Full Title of Thesis or Dissertation
College/Department Conferring Degree
Libya, United States, September 11th 2001, Arab spring, international military intervention
The purpose of this study is to examine the fluctuating United States-Libya relations from September 11th, 2001 to the 2011 international military intervention in the Libyan conflict. Both world events critically shaped the course of U.S.-Libya relations in conflicting courses and therefore raise important questions on the economic, strategic and political incentives for both the U.S. and Libya behind the normalization of U.S.-Libya relations. This study uses theoretical (neorealism, liberal internationalism and neo-Gramscian analysis) and qualitative research methods in order to investigate the rationale for the U.S. government’s decision to support the 2011 international military intervention in the Libyan conflict. In doing so, I explain why the U.S. supported the Libyan rebels against the Libyan government, a recent U.S. ally. I also demonstrate that the U.S. involvement in the international intervention in Libya was over-determined,” or having more than one determining factor, since both a humanitarian and strategic interest in backing the intervention existed. Furthermore, my research suggests that the U.S. support for an intervention in Libya was driven by U.S. interest, yet ultimately was influenced by a larger agenda. This agenda included European states (Britain and France) and Gulf monarchies (Saudi Arabia, Qatar and United Arab Emirates) whose interests included regional and political stability, or in other words, maintaining the status quo, as well as commercial interests regarding Libya’s oil and natural gas reserves. The historic animosities towards the Libyan government shared by these key states are significant in their support of the 2011 international military intervention in the Libyan conflict.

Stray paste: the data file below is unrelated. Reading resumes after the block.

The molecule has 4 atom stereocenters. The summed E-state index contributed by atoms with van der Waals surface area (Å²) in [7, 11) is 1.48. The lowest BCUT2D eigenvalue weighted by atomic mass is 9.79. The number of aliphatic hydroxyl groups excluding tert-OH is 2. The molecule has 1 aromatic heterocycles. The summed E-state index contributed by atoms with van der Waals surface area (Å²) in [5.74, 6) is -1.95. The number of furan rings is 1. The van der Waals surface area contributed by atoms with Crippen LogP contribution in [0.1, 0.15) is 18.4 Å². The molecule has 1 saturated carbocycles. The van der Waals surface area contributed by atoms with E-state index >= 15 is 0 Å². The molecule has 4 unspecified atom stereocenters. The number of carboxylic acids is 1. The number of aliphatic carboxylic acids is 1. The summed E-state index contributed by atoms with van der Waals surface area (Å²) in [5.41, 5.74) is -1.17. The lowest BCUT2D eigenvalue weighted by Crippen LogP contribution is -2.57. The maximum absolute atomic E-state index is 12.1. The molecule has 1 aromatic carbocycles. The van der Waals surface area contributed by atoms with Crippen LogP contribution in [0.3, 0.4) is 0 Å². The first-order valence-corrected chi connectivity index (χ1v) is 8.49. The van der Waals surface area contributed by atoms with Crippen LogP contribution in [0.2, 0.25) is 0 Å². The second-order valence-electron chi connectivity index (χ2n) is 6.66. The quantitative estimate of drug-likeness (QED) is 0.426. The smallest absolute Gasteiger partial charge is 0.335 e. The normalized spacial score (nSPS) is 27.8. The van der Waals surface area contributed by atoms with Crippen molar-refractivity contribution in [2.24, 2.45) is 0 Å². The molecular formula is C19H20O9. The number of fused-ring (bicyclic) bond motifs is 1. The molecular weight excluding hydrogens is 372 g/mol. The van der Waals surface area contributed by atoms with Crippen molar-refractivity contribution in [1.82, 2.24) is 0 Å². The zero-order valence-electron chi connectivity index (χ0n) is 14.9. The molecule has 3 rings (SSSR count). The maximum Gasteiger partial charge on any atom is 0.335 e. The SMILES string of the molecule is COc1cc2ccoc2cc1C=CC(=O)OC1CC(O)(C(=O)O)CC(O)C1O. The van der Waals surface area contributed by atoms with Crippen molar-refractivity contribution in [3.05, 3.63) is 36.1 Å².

Gosa, Kelly, "From normalization of relations to war: United States-Libya relations 2001-2011" (2013). College of Liberal Arts & Social Sciences Theses and Dissertations. 137.